In an attempt to cut down on fraud, China’s central bank hasannouncedplans to begin regulating payments by QR codes, barcodes, and other scannable codes. The regulations will initially cap payments by traditional QR codes to 500 yuan, or about $76 USD. When additional security measures are applied, the cap can raise to 5,000 yuan, or around $765 USD. At an even higher security level, banks and payment processors are given discretion over the cap.
Beyond that, The People’s Bank of China isn’t putting many hard rules in place. But it is mandating that banks and payment processors begin to self-regulate, and the central bank has provided quite a few guidelines on what they should do. It’s asked an industry group to gather members and experts to study how businesses use QR codes and what steps can be taken to improve their security. The central bank seems particularly concerned with static codes — ones that sit around and never change — which can be tampered with to link to malicious sources. By one report, $13 million has been stolen in QR code scams in the country’s most populated province.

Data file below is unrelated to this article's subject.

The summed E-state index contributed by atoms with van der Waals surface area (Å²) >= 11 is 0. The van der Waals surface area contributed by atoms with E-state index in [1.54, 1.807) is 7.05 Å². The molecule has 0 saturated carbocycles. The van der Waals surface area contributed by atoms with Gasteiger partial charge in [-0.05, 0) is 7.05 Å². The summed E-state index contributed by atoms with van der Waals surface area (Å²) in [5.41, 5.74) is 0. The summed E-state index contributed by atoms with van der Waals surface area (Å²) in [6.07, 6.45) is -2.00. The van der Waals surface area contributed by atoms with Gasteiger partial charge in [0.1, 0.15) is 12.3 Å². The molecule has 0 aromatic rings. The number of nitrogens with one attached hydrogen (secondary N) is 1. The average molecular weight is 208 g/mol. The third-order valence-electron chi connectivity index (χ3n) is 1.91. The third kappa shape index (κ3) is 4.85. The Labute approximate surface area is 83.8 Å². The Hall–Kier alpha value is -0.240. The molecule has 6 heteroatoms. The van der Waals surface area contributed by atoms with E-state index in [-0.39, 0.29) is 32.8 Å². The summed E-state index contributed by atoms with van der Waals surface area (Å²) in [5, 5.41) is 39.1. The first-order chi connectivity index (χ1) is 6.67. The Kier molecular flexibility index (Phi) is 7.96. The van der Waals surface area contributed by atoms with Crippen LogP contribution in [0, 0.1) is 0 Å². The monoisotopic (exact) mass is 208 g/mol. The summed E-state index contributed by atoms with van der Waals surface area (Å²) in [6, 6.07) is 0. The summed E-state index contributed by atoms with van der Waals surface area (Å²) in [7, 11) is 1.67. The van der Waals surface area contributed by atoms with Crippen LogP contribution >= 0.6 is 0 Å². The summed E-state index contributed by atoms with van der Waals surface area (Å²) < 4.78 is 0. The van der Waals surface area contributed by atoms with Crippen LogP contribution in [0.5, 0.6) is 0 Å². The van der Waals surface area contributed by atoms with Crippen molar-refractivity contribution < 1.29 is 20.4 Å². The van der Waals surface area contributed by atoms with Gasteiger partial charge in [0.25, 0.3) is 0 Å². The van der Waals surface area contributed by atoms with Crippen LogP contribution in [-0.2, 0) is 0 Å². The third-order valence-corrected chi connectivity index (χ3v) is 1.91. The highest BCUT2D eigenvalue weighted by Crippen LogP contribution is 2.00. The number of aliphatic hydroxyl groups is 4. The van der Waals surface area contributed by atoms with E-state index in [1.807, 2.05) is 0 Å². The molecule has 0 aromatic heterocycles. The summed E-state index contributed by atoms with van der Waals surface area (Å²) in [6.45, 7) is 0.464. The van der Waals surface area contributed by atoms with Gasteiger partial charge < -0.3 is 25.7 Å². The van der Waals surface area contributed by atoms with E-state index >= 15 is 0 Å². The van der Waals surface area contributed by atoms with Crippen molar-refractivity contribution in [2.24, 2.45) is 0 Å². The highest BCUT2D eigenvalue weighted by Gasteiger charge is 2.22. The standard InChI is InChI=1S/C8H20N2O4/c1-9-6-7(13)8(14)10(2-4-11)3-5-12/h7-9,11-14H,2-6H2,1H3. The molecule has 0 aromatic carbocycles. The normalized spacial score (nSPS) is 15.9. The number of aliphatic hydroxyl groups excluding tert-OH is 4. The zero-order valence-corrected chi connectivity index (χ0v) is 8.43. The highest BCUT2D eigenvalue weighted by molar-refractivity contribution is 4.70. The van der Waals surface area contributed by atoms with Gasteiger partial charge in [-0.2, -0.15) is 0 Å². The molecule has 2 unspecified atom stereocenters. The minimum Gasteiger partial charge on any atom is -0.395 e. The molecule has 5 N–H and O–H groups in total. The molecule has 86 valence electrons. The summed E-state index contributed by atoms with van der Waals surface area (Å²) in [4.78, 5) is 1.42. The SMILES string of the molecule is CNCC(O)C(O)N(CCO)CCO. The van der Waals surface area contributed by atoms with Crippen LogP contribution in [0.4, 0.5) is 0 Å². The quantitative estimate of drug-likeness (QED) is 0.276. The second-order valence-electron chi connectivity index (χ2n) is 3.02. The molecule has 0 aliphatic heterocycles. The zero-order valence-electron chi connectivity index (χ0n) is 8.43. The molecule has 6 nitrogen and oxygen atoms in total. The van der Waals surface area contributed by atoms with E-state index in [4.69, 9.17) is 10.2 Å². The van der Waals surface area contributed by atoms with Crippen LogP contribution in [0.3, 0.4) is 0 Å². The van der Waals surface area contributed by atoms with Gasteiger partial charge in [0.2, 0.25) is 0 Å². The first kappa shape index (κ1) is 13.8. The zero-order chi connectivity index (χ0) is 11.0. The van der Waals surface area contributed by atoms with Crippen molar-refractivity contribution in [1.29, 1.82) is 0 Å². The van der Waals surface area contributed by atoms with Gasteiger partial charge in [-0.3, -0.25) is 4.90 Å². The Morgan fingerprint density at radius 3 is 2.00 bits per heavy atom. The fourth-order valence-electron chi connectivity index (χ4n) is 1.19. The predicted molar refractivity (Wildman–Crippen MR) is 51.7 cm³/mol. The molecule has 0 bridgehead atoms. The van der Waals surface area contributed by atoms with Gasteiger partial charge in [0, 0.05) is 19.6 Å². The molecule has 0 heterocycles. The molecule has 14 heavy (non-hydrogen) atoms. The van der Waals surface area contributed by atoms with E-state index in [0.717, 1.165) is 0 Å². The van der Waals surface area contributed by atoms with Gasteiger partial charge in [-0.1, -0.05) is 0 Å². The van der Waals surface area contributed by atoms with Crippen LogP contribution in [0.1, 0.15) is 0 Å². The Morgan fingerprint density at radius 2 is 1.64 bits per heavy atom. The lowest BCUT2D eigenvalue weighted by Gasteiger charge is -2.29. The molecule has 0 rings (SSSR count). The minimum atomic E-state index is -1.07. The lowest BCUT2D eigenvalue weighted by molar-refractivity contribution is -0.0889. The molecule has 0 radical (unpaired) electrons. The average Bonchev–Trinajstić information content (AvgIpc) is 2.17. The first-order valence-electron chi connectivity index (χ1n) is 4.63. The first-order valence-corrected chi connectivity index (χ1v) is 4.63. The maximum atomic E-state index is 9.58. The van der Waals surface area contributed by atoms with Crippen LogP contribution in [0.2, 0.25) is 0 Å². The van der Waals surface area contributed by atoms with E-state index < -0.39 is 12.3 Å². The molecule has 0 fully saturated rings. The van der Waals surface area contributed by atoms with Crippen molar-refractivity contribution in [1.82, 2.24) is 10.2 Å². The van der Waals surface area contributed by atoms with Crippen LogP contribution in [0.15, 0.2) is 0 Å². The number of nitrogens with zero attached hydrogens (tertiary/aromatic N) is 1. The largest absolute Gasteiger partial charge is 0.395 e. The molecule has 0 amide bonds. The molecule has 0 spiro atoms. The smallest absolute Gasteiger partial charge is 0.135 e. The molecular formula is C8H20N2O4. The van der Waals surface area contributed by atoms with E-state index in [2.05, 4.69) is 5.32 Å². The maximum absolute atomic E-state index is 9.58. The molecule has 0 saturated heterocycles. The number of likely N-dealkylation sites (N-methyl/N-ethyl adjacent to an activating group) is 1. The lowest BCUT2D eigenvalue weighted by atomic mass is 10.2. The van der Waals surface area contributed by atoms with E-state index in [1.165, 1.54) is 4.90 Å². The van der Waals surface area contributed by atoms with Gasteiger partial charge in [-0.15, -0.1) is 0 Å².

The central bank wants to see QR payments adopt tokenization, expiration dates, and anti-counterfeit measures. It also suggests the use of encryption, frequent updates, risk monitoring, and security software. It’s not entirely clear how all of this will come into play — the People’s Bank largely seems to have thrown a bunch of ideas out there and asked the industry to figure out how to put them into place.
Only the payment caps are going into effect for now, starting next year on April 1st. The Financial Times reports that both Alipay and Tencent, two major mobile payments companies, are supportive of the new regulations.